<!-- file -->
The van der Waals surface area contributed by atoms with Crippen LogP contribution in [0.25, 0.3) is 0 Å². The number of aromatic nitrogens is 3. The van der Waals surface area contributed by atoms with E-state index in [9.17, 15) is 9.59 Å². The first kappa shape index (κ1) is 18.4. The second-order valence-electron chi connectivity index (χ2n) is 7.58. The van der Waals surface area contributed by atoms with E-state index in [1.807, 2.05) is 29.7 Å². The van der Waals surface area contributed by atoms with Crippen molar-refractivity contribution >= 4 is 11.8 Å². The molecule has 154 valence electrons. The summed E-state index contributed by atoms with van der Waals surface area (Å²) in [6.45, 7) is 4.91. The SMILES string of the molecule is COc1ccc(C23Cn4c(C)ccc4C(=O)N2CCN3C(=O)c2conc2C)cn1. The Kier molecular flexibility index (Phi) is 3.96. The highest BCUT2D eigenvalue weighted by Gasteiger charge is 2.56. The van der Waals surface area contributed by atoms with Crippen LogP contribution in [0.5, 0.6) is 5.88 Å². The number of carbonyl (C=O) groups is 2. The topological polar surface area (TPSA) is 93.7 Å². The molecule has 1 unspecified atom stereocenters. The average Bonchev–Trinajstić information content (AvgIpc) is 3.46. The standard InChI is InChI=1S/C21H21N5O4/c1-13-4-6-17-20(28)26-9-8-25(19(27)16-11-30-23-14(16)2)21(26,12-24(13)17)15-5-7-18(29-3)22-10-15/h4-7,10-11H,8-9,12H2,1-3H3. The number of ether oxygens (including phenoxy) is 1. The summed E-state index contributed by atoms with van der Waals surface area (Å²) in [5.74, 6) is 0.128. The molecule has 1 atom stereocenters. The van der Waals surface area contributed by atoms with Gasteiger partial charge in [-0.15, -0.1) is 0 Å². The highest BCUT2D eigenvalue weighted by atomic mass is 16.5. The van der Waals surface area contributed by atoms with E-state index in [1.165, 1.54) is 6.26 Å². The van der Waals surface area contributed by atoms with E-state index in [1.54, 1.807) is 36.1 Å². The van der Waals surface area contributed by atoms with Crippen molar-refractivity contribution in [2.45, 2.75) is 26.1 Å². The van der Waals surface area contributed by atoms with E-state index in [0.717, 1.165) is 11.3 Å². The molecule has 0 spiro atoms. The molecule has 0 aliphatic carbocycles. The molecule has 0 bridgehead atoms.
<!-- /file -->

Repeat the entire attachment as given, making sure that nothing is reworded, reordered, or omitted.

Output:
The van der Waals surface area contributed by atoms with Crippen LogP contribution in [0.25, 0.3) is 0 Å². The number of aromatic nitrogens is 3. The van der Waals surface area contributed by atoms with E-state index in [9.17, 15) is 9.59 Å². The first kappa shape index (κ1) is 18.4. The second-order valence-electron chi connectivity index (χ2n) is 7.58. The van der Waals surface area contributed by atoms with E-state index in [1.807, 2.05) is 29.7 Å². The van der Waals surface area contributed by atoms with Crippen molar-refractivity contribution >= 4 is 11.8 Å². The molecule has 154 valence electrons. The summed E-state index contributed by atoms with van der Waals surface area (Å²) in [6.45, 7) is 4.91. The SMILES string of the molecule is COc1ccc(C23Cn4c(C)ccc4C(=O)N2CCN3C(=O)c2conc2C)cn1. The Kier molecular flexibility index (Phi) is 3.96. The highest BCUT2D eigenvalue weighted by Gasteiger charge is 2.56. The van der Waals surface area contributed by atoms with Crippen LogP contribution in [0.5, 0.6) is 5.88 Å². The number of carbonyl (C=O) groups is 2. The topological polar surface area (TPSA) is 93.7 Å². The molecule has 1 unspecified atom stereocenters. The average Bonchev–Trinajstić information content (AvgIpc) is 3.46. The standard InChI is InChI=1S/C21H21N5O4/c1-13-4-6-17-20(28)26-9-8-25(19(27)16-11-30-23-14(16)2)21(26,12-24(13)17)15-5-7-18(29-3)22-10-15/h4-7,10-11H,8-9,12H2,1-3H3. The number of ether oxygens (including phenoxy) is 1. The summed E-state index contributed by atoms with van der Waals surface area (Å²) in [5.74, 6) is 0.128. The molecule has 1 atom stereocenters. The van der Waals surface area contributed by atoms with Gasteiger partial charge in [-0.15, -0.1) is 0 Å². The highest BCUT2D eigenvalue weighted by atomic mass is 16.5. The van der Waals surface area contributed by atoms with E-state index in [1.165, 1.54) is 6.26 Å². The van der Waals surface area contributed by atoms with E-state index in [1.54, 1.807) is 36.1 Å². The van der Waals surface area contributed by atoms with Crippen molar-refractivity contribution in [2.45, 2.75) is 26.1 Å². The van der Waals surface area contributed by atoms with E-state index in [0.717, 1.165) is 11.3 Å². The molecule has 0 spiro atoms. The molecule has 0 aliphatic carbocycles. The molecule has 0 bridgehead atoms.